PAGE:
Sonoma State University has received a $330,000 grant from the Sonoma County Water Agency for academic and sustainability programs in the University's WATERS collaborative.
"Our goal is to train a ready workforce for the Sonoma County Water Agency and other local organizations, and to give students active experience in the field," says Claudia Luke, director of Sonoma State's Center for Environmental Inquiry (CEI) and coordinator for WATERS (Watershed Academics To Enhance Regional Sustainability), which is part of CEI.
The WATERS collaborative maximizes academic participation in local watershed management projects. It was started in 2012 and received its first three-year grant from the water agency in December 2013. The Sonoma County Board of Supervisors voted Nov. 15 to renew the grant for a further three years.
As part of the grant, students investigate the effects of erosion and sediment displacement on the local ecosystem.
"Students are on the forefront of answering questions posed by the Sonoma County Water Agency or local nonprofits," says Luke. "Working with these organizations provides a huge benefit for the students because it's more than just a class, they're really making a difference in the community and the environment."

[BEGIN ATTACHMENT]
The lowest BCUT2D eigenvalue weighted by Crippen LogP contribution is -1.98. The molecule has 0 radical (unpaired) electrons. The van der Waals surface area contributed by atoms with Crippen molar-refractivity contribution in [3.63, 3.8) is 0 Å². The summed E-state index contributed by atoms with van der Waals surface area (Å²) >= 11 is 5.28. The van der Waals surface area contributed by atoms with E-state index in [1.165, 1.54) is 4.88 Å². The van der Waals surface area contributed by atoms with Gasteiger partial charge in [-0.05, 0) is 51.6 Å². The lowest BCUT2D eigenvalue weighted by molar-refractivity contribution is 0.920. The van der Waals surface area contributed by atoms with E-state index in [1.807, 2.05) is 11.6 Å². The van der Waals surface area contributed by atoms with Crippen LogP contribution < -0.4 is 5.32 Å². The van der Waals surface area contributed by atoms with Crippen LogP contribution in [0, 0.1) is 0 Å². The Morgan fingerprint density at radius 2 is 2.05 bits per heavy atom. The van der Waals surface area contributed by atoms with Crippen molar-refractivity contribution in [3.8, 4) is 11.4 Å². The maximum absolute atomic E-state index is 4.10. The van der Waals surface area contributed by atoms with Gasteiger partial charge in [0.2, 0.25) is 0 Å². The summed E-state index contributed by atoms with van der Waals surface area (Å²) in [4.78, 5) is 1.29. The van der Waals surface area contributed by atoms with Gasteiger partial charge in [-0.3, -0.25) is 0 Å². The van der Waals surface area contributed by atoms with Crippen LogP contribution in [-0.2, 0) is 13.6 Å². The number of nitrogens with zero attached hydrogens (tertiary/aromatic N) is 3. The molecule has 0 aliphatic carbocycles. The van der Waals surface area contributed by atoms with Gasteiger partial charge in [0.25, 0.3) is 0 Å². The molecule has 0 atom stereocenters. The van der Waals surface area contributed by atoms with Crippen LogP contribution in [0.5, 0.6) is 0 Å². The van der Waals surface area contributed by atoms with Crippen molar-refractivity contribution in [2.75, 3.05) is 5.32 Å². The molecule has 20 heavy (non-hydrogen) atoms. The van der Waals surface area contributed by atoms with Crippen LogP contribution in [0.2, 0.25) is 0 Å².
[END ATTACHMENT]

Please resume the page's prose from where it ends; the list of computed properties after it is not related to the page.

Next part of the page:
The water research internship class at Sonoma State is a direct result of this funding. The class requires students to gather new information regarding water planning, usage, and the local environment, and present it at the annual Sonoma State Symposium on Research and Creativity at the end of the school year.
Part of this new contract will provide support for a class on the water planning tool developed in 2015 by Sonoma State's Environmental Studies and Planning Department. The tool evaluates maintenance costs, water, and carbon usage for development projects.
This program is especially important in the drought-stricken state of California. Rising costs of municipal water has caused public outcry and mandatory penalty fees. And rampant wildfires, fueled by the millions of dead, dried out trees now populating the state's forests, have burned thousands of acres.
This grant also continues funding restoration efforts for Copeland Creek, which has been an active goal of the collaborative since its founding.
The WATERS collaborative has also worked with organizations like the U.S. Fish and Wildlife Service and PG&E to carry out habitat management, sediment and erosion, and water quality projects. Since 2012, over 1,000 students have engaged in research projects, internships, and field studies and learned the importance of sustainability for Sonoma county and beyond.